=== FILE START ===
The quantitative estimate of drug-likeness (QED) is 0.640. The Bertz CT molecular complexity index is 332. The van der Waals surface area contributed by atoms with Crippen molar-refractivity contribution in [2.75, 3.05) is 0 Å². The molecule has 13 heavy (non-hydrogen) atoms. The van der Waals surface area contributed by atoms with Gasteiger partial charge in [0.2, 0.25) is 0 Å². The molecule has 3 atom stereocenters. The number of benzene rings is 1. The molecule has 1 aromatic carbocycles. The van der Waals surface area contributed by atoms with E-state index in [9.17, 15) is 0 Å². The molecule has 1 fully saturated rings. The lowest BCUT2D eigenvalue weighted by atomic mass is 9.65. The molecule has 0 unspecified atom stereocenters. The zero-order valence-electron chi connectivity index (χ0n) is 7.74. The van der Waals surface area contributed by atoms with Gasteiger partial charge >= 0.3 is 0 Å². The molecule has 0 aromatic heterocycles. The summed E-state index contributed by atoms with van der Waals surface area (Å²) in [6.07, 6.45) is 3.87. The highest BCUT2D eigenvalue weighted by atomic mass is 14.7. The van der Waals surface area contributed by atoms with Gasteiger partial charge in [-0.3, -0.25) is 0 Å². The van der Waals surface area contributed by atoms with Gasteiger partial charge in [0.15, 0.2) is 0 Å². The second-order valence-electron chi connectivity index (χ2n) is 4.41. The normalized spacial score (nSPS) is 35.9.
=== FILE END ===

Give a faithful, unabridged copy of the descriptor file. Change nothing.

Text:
The quantitative estimate of drug-likeness (QED) is 0.640. The Bertz CT molecular complexity index is 332. The van der Waals surface area contributed by atoms with Crippen molar-refractivity contribution in [2.75, 3.05) is 0 Å². The molecule has 13 heavy (non-hydrogen) atoms. The van der Waals surface area contributed by atoms with Gasteiger partial charge in [0.2, 0.25) is 0 Å². The molecule has 3 atom stereocenters. The number of benzene rings is 1. The molecule has 1 aromatic carbocycles. The van der Waals surface area contributed by atoms with E-state index in [9.17, 15) is 0 Å². The molecule has 1 fully saturated rings. The lowest BCUT2D eigenvalue weighted by atomic mass is 9.65. The molecule has 0 unspecified atom stereocenters. The zero-order valence-electron chi connectivity index (χ0n) is 7.74. The van der Waals surface area contributed by atoms with Gasteiger partial charge >= 0.3 is 0 Å². The molecule has 0 aromatic heterocycles. The summed E-state index contributed by atoms with van der Waals surface area (Å²) in [6.07, 6.45) is 3.87. The highest BCUT2D eigenvalue weighted by atomic mass is 14.7. The van der Waals surface area contributed by atoms with Gasteiger partial charge in [-0.3, -0.25) is 0 Å². The van der Waals surface area contributed by atoms with Gasteiger partial charge in [0.15, 0.2) is 0 Å². The second-order valence-electron chi connectivity index (χ2n) is 4.41. The normalized spacial score (nSPS) is 35.9.